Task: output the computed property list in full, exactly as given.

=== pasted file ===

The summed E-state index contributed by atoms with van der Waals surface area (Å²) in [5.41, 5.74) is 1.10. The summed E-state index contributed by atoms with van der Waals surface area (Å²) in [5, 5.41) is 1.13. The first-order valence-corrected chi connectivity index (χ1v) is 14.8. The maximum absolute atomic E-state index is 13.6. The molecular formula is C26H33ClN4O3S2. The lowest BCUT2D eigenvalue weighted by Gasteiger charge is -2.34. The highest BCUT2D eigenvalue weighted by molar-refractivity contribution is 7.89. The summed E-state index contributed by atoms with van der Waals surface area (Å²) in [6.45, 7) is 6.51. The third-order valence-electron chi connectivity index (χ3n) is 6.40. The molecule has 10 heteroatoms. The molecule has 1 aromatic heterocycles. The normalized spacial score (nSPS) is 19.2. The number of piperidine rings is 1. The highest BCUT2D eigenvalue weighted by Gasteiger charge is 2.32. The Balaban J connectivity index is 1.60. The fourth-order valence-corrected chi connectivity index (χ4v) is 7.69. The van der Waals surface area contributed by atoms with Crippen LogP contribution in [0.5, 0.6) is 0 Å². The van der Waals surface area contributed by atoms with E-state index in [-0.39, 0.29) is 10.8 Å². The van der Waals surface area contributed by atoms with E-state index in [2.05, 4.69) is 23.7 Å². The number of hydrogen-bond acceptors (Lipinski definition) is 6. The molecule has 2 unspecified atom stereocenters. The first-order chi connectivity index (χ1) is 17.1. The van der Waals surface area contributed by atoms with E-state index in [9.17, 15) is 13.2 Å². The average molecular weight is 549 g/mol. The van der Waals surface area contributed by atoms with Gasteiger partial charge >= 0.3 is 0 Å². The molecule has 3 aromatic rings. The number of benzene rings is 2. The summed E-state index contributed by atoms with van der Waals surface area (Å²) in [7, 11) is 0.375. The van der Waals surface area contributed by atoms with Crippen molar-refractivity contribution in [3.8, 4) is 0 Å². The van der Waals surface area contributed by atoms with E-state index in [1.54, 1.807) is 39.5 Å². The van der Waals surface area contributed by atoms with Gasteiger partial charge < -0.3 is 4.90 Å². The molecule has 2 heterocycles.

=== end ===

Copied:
The summed E-state index contributed by atoms with van der Waals surface area (Å²) in [5.41, 5.74) is 1.10. The summed E-state index contributed by atoms with van der Waals surface area (Å²) in [5, 5.41) is 1.13. The first-order valence-corrected chi connectivity index (χ1v) is 14.8. The maximum absolute atomic E-state index is 13.6. The molecular formula is C26H33ClN4O3S2. The lowest BCUT2D eigenvalue weighted by Gasteiger charge is -2.34. The highest BCUT2D eigenvalue weighted by molar-refractivity contribution is 7.89. The summed E-state index contributed by atoms with van der Waals surface area (Å²) in [6.45, 7) is 6.51. The third-order valence-electron chi connectivity index (χ3n) is 6.40. The molecule has 10 heteroatoms. The molecule has 1 aromatic heterocycles. The normalized spacial score (nSPS) is 19.2. The number of piperidine rings is 1. The highest BCUT2D eigenvalue weighted by Gasteiger charge is 2.32. The Balaban J connectivity index is 1.60. The fourth-order valence-corrected chi connectivity index (χ4v) is 7.69. The van der Waals surface area contributed by atoms with Crippen LogP contribution in [0.5, 0.6) is 0 Å². The van der Waals surface area contributed by atoms with E-state index in [-0.39, 0.29) is 10.8 Å². The van der Waals surface area contributed by atoms with E-state index in [2.05, 4.69) is 23.7 Å². The number of hydrogen-bond acceptors (Lipinski definition) is 6. The molecule has 2 unspecified atom stereocenters. The first-order chi connectivity index (χ1) is 17.1. The van der Waals surface area contributed by atoms with E-state index in [9.17, 15) is 13.2 Å². The average molecular weight is 549 g/mol. The van der Waals surface area contributed by atoms with Gasteiger partial charge >= 0.3 is 0 Å². The molecule has 3 aromatic rings. The number of benzene rings is 2. The summed E-state index contributed by atoms with van der Waals surface area (Å²) in [7, 11) is 0.375. The van der Waals surface area contributed by atoms with Crippen molar-refractivity contribution in [3.8, 4) is 0 Å². The van der Waals surface area contributed by atoms with E-state index in [1.54, 1.807) is 39.5 Å². The van der Waals surface area contributed by atoms with Gasteiger partial charge < -0.3 is 4.90 Å². The molecule has 2 heterocycles.